Ogden has received a $1 million grant from the U.S. Economic Development Association to launch a mobile applications lab in the heart of the northern Utah city's downtown revival.
Acting Assistant Secretary of Commerce for Economic Development Matt Erskine announced the grant Thursday, saying the U.S. is experiencing an explosion in the use of mobile devices, along with a growing demand for new applications to run on them.
The grant process was highly competitive, Erskine said in an afternoon phone interview.
"We believe this is the first EDA investment and initiative around a project associated with mobile apps specifically," he said, adding that his agency's mission is to support local economic development strategies and "to shine a light on the best ideas out there."
Several partners the city of Ogden, the Weber State University Research Foundation and various private-sector industry leaders teamed together to launch the new mobile apps initiative that will occupy space in a vacant building at 2314 Washington Blvd.
The three-story, 18,000-square-foot structure will house a Weber State University bookstore on the bottom floor, with the mobile app lab and technology incubator on upper levels, said Ogden Mayor Mike Caldwell.
"We've wanted to bring some of Weber State downtown and this is a great starting point," Caldwell said. "Our goal is to have this lab create 750 jobs and generate $4.5 million in private investment over the next 10-year period."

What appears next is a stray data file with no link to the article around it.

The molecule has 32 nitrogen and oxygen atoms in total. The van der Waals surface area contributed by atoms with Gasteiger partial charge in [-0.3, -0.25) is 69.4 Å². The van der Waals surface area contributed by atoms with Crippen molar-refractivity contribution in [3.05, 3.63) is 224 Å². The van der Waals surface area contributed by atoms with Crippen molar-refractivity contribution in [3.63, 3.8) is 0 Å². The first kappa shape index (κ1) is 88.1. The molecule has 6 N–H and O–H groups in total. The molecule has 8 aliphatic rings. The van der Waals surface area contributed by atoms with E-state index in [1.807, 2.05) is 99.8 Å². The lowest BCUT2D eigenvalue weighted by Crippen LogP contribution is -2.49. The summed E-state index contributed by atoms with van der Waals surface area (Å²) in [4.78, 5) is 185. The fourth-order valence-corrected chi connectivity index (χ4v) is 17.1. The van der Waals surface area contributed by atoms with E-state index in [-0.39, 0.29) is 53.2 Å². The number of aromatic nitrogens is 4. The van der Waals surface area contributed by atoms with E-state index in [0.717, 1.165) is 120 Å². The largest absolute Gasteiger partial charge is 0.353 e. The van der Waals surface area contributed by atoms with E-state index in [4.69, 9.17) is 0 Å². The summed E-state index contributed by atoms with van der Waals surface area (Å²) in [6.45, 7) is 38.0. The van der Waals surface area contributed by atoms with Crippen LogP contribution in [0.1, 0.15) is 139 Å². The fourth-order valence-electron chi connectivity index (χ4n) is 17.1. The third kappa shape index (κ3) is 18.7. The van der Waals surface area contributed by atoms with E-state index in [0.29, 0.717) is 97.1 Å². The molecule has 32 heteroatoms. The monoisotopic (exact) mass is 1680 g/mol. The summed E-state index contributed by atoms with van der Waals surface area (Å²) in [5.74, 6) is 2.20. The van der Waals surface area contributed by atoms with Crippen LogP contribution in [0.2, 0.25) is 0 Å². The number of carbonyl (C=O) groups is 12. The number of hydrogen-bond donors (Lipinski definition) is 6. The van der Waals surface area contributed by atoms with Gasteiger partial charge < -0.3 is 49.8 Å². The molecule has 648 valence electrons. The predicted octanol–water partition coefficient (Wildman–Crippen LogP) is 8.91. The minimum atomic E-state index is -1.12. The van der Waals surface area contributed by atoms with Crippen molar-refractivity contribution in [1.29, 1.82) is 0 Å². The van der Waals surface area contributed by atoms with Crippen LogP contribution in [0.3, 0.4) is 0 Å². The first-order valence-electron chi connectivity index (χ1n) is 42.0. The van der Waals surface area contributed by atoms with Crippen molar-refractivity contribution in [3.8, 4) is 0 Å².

Alex Lawrence, executive director of the Weber State University Research Foundation, said the federal award was a culmination of many months of concerted effort.
People will be able to register for WSU classes and buy event tickets in the downtown bookstore, Lawrence said, while mobile apps are generated upstairs. Cutting-edge technology classes will also be offered in that space.
"This is the beginning of a closer partnership between the city and the university," Lawrence said. "Ultimately for it to be successful, the community has to step up and support it.
Lawrence predicts that the new technology hub will "magnify a tech-startup community that currently exists in a mild form in downtown Ogden."
The building should open for business by mid-November, Lawrence said.